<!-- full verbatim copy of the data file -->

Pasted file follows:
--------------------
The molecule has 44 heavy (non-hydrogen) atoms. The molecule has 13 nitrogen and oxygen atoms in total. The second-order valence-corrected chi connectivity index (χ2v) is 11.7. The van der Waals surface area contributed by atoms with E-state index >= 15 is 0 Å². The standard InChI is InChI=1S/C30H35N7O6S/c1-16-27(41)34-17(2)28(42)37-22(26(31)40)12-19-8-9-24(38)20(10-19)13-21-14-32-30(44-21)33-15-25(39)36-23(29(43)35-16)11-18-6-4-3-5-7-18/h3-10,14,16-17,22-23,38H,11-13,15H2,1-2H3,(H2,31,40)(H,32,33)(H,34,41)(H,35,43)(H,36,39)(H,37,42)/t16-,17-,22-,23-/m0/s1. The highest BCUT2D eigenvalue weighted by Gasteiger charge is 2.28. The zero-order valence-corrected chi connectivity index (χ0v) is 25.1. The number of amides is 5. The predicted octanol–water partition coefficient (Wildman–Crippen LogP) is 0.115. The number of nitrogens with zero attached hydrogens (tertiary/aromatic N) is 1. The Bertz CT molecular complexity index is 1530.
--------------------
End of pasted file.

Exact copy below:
The molecule has 44 heavy (non-hydrogen) atoms. The molecule has 13 nitrogen and oxygen atoms in total. The second-order valence-corrected chi connectivity index (χ2v) is 11.7. The van der Waals surface area contributed by atoms with E-state index >= 15 is 0 Å². The standard InChI is InChI=1S/C30H35N7O6S/c1-16-27(41)34-17(2)28(42)37-22(26(31)40)12-19-8-9-24(38)20(10-19)13-21-14-32-30(44-21)33-15-25(39)36-23(29(43)35-16)11-18-6-4-3-5-7-18/h3-10,14,16-17,22-23,38H,11-13,15H2,1-2H3,(H2,31,40)(H,32,33)(H,34,41)(H,35,43)(H,36,39)(H,37,42)/t16-,17-,22-,23-/m0/s1. The highest BCUT2D eigenvalue weighted by Gasteiger charge is 2.28. The zero-order valence-corrected chi connectivity index (χ0v) is 25.1. The number of amides is 5. The predicted octanol–water partition coefficient (Wildman–Crippen LogP) is 0.115. The number of nitrogens with zero attached hydrogens (tertiary/aromatic N) is 1. The Bertz CT molecular complexity index is 1530.